The three decker's oaken spine
Athwart the ledges of rock,
Here on the Breton strand!

From Maud


Awakened from a dream by the coming and going of moonlight through his bedroom window, Tennyson is unsettled and walks in the garden of Farringford where he finds the daffodil killed by the salt sea wind coming over the down.

Pale with the golden beam of an eyelash dead on the cheek,
Passionless, pale, cold face, star-sweet on a gloom profound;
Womanlike, taking revenge too deep for a transient wrong
Done but in thought to your beauty, and ever as pale as before
Growing and fading and growing upon me without a sound,
Luminous, gemlike, ghostlike, deathlike, half the night long
Growing and fading and growing, till I could bear it no more,
But arose, and all by myself in my own dark garden ground,
Listening now to the tide in its broad-flung shipwrecking roar,
Now to the scream of a maddened beach dragged down by the
wave,
Walked in a wintry wind by a ghastly glimmer, and found
The shining daffodil dead, and Orion low in his grave.

Part of In Memoriam A. H. H.


In Memoriam was written to express his feelings about the death of his dearest friend Arthur Hallam, a long poem in lyrical form in which he tries to resolve the twin despairs of grief and religious doubt. Here his comfortable transcendental vision of his dead friend crumbles when he tries to reconcile immortal phantoms of memory with the physical reality of 'the deep pulsations of the world' revealed by a transient breeze at dawn. The cosmos has nothing more to offer humankind.

So word by word, and line by line,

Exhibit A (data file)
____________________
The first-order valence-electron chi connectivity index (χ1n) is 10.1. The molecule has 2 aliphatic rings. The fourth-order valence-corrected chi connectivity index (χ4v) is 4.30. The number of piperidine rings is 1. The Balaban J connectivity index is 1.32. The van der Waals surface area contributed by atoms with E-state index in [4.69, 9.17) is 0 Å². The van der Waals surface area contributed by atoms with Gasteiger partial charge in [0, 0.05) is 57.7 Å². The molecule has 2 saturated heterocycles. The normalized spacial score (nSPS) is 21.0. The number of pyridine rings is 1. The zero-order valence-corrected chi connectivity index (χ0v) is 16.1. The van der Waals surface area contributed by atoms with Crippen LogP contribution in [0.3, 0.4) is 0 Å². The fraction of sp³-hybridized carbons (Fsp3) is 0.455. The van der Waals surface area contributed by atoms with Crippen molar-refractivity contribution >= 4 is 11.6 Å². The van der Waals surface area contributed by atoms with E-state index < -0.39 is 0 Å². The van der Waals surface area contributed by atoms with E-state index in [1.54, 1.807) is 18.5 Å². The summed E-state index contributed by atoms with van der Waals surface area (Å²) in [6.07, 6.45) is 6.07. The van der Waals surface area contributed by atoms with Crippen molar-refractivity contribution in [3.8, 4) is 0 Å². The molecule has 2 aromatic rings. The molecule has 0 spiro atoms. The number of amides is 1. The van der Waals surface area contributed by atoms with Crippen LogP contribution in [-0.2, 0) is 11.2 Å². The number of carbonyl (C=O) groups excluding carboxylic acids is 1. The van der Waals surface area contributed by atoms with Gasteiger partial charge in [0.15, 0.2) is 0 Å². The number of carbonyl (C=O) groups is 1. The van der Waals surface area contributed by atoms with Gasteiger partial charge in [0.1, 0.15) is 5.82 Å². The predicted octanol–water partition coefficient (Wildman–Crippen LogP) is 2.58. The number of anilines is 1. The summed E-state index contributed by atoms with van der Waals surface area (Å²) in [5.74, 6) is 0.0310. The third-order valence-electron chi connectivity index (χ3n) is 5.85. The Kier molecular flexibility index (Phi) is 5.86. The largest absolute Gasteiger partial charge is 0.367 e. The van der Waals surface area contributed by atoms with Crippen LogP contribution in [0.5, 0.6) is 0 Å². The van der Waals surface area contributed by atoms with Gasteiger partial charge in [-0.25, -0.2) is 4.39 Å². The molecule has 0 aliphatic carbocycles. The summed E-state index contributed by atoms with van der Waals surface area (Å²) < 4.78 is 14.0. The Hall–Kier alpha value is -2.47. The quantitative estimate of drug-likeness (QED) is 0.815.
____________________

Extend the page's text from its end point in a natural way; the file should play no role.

The dead man touched me from the past,
And all at once it seemed at last
The living soul was flashed on mine,

And mine in this was wound, and whirled
About empyreal heights of thought,
And came on that which is, and caught
The deep pulsations of the world,

AEonian music measuring out
The steps of Time – the shocks of Chance
The blows of Death. At length my trance
Was cancelled, stricken through with doubt.

Vague words! but ah, how hard to frame
In matter-moulded forms of speech,
Or even for intellect to reach
Through memory that which I became:

Till now the doubtful dusk revealed
The knolls once more where, couched at ease,
The white kine glimmered, and the trees
Laid their dark arms about the field:

And sucked from out the distant gloom
A breeze began to tremble o'er
The large leaves of the sycamore,
And fluctuate all the still perfume,

And gathering freshlier overhead,
Rocked the full-foliaged elms, and swung
The heavy-folded rose, and flung
The lilies to and fro, and said

`The dawn, the dawn,' and died away;
And East and West, without a breath,
Mixt their dim lights, like life and death,
To broaden into boundless day.